Wednesday, May 5, 2004

RALEIGH, N.C. (AP) — In 1914, William Cantwell Walters was convicted of kidnapping a 4-year-old boy. Nine decades later, science has cleared his name.

A DNA test indicates that the child police found with Walters years ago was not the missing boy, Bobby Dunbar. More than likely, he was the illegitimate son of Walters’ brother and a servant living with Walters’ parents.

Bobby disappeared Aug. 23, 1912, during a fishing trip on Swayze Lake near Opelousas. After a massive eight-month search, Walters, an itinerant handyman, was arrested in Mississippi while traveling in a tented wagon with a boy who fit Bobby’s description.

Walters maintained that the servant, Julia Anderson, gave him the boy as a traveling companion. The woman was brought to Mississippi and identified the child as Charlie Bruce Anderson, but a court-appointed arbiter ruled that he was the Dunbars’ missing son.

Walters was convicted of kidnapping in a sensational trial, but the verdict was overturned on appeal. He was never retried, and the boy grew up as Bobby Dunbar.

Four-and-a-half years ago, Bobby Dunbar’s granddaughter started to research the case and began to have doubts as she dug through old newspaper clippings and court transcripts.

Her father, over the objections of his siblings, agreed to give a DNA sample earlier this year. It was compared with a sample given by a son of Bobby’s brother, Alonzo.

The samples did not match.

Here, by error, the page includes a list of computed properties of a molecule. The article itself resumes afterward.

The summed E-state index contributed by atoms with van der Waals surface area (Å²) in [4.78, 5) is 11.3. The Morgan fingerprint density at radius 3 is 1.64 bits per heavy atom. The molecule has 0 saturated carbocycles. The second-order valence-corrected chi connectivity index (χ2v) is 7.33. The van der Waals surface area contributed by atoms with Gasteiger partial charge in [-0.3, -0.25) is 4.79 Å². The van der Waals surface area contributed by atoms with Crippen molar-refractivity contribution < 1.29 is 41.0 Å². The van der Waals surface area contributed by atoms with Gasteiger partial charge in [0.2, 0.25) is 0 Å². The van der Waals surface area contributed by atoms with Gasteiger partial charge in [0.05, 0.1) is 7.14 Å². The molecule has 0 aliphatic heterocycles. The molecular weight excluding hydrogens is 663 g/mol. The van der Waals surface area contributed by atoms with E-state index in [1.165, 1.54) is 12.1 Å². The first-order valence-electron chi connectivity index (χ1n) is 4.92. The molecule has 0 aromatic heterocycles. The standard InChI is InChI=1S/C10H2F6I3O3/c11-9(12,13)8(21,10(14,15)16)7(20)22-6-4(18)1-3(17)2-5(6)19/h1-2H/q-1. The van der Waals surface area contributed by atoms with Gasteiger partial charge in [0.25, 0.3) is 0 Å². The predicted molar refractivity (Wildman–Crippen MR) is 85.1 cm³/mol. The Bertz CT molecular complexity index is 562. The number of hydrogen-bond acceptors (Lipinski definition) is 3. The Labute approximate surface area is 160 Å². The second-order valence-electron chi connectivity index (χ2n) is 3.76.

“My intent was to prove that we were Dunbars,” 68-year-old Robert Dunbar Jr. said Tuesday. “The results didn’t turn out that way, and I have had to do some readjusting of my thinking. But I would do it again.”

He traveled to Louisiana to meet with his siblings. On his way back, he stopped in Mississippi to give the news to his father’s surviving brother and sister.

He said he felt comfortable with them, but a part of him still doesn’t want to believe the DNA.

“I haven’t had any big metamorphosis here,” he said. “I don’t intend to change my name. My daddy’s still my daddy, and my mother’s still my mother. That doesn’t change that at all.”

The Walters family invited Robert Dunbar Jr. to give the blessing during a reunion at Lumber River State Park.

During the reunion, a letter was read that Walters wrote while sitting in a Columbia, Miss., jail cell, awaiting word whether he would be extradited. Kidnapping was a capital offense at the time, and Walters wrote, “It seems that I must suffer now for an imaginary sin or crime that has never been committed.

“Dying, I can look up through the ethereal blue of Heaven, thank God, and say my conscience is clear: The heart strings of weeping mothers bind not my withering limbs, and the crime of kidnapping stains not my humble threshold door.”

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